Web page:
NIAA to Pave Road for Transgender High School Athletes

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RENO, NV -- Should transgender high school athletes be allowed to decide for themselves whether to play on the boys' team or girls' team? The Nevada Interscholastic Activities Association is considering granting transgender students the allowance to choose.

High school sports can be gender-exclusive, but for those athletes who identify with the opposite sex, those eligibility lines can be blurry. More than half a dozen states, including Washington and California, have adopted the policies to allow transgender students to compete on teams of their choosing and Nevada could be next.

"Issues with respect to high school athletics has become somewhat of a larger and open issue on a national basis," Paul Anderson, NIAA legal counsel, said.

Transgender students are a small but growing group across the nation, and Nevada plans to stay ahead of the curve.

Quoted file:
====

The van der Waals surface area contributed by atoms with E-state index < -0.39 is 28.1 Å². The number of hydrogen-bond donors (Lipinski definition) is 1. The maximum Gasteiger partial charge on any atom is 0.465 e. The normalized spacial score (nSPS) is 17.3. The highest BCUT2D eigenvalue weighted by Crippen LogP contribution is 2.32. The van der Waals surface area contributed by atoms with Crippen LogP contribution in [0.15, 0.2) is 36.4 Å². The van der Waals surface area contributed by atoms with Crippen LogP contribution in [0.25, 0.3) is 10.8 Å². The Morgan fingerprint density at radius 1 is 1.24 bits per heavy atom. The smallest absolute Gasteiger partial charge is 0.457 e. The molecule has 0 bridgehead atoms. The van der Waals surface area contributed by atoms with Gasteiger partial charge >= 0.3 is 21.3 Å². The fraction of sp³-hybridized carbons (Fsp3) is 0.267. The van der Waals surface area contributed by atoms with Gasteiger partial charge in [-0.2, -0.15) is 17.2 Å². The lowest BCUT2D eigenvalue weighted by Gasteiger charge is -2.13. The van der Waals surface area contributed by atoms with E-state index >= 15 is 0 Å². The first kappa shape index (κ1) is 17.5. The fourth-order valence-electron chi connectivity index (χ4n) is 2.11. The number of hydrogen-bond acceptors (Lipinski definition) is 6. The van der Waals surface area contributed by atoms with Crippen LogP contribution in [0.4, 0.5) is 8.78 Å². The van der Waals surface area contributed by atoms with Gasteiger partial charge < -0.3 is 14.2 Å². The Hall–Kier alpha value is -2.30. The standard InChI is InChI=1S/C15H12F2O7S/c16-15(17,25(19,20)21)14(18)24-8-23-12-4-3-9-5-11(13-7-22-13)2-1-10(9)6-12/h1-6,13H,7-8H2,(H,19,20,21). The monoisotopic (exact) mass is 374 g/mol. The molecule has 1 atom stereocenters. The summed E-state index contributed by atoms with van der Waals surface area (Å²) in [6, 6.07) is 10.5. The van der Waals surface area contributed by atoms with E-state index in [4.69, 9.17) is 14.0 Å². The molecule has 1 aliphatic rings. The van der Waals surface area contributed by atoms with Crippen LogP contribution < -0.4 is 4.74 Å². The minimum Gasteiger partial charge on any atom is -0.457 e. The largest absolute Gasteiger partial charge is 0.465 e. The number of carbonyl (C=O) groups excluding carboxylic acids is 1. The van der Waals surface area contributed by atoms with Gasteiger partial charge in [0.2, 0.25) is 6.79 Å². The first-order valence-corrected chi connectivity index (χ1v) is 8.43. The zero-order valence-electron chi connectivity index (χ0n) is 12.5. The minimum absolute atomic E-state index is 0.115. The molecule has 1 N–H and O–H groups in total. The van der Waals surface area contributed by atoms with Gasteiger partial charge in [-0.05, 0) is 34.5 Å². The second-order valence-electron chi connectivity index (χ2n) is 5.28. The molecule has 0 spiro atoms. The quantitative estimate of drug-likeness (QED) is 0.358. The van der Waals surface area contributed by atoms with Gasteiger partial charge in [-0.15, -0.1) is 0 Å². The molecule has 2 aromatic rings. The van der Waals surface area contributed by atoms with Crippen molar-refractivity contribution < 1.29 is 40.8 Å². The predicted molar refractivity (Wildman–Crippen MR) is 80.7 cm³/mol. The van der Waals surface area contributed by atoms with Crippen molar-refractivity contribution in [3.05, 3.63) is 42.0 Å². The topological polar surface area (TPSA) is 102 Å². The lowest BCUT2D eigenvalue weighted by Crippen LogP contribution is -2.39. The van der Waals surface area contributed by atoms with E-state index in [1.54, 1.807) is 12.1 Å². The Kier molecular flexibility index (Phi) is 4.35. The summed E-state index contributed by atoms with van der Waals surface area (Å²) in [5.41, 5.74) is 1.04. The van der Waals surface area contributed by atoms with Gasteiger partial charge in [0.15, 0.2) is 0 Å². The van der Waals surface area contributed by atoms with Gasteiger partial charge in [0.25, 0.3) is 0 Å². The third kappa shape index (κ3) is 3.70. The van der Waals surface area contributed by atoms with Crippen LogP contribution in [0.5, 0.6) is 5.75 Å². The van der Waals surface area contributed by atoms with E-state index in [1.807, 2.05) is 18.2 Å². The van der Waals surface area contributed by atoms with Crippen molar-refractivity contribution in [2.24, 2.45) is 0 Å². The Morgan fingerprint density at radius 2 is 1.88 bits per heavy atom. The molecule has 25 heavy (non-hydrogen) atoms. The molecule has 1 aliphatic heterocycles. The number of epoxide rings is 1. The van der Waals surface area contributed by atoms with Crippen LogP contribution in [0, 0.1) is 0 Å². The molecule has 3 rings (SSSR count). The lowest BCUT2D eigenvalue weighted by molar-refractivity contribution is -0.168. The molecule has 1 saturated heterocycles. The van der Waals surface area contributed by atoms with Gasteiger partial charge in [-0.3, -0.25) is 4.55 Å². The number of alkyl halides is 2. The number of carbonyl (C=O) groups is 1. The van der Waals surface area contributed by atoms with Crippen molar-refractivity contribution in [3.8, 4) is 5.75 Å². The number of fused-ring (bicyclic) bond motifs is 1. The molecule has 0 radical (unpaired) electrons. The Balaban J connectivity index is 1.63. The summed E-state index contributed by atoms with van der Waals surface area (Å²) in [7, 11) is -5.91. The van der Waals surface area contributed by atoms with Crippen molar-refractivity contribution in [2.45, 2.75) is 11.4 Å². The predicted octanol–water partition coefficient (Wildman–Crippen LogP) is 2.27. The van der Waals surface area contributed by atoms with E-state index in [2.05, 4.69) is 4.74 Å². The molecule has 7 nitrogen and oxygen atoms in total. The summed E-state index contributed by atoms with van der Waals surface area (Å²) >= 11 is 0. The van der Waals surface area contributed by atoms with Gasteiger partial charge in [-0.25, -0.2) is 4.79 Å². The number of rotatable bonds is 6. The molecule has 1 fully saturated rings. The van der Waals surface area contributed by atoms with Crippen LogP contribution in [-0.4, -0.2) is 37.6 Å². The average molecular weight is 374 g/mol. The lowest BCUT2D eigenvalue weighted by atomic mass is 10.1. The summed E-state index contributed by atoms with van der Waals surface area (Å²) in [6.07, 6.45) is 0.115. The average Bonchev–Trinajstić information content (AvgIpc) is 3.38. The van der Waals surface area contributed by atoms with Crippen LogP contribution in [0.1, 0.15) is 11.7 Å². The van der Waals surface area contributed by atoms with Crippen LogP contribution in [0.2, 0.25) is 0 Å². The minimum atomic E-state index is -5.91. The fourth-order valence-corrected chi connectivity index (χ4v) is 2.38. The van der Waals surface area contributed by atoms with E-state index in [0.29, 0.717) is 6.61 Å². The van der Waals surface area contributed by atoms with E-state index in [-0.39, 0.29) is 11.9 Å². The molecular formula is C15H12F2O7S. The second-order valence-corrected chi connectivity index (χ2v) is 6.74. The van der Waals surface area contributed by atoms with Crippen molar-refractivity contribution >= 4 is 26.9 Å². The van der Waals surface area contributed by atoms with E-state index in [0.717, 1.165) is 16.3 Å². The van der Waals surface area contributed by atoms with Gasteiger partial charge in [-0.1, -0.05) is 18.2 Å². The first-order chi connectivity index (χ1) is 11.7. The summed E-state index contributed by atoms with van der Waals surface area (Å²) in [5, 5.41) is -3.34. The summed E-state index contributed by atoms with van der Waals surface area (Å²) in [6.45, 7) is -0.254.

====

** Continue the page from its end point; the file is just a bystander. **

"We don't have the policy out there and those types of students may not know that they have the ability to come to us to seek eligibility."

From choosing the sport they want to play to the locker room they want to use, the policy will give transgender students the right to choose.

"At least we have something to reference at this point. It may not be officially adopted but we have a working document that we can use should this situation arise at this point," he added.

The policy has already been adopted at the college level, but now high schools across the nation are looking to do the same. Students will have to provide medical documentation and a statement from both the student and the parents on their gender identity.

"There are some concerns that some student athletes may abuse the policy from the standpoint of participation rules or for other reasons," Anderson said. "The policy will be written in a way that will weed through those situations and the only cases that might be considered under the policy would be true situations of transgender student athletes."

A revised draft of the policy with specifications will presented to the board in January to be finalized.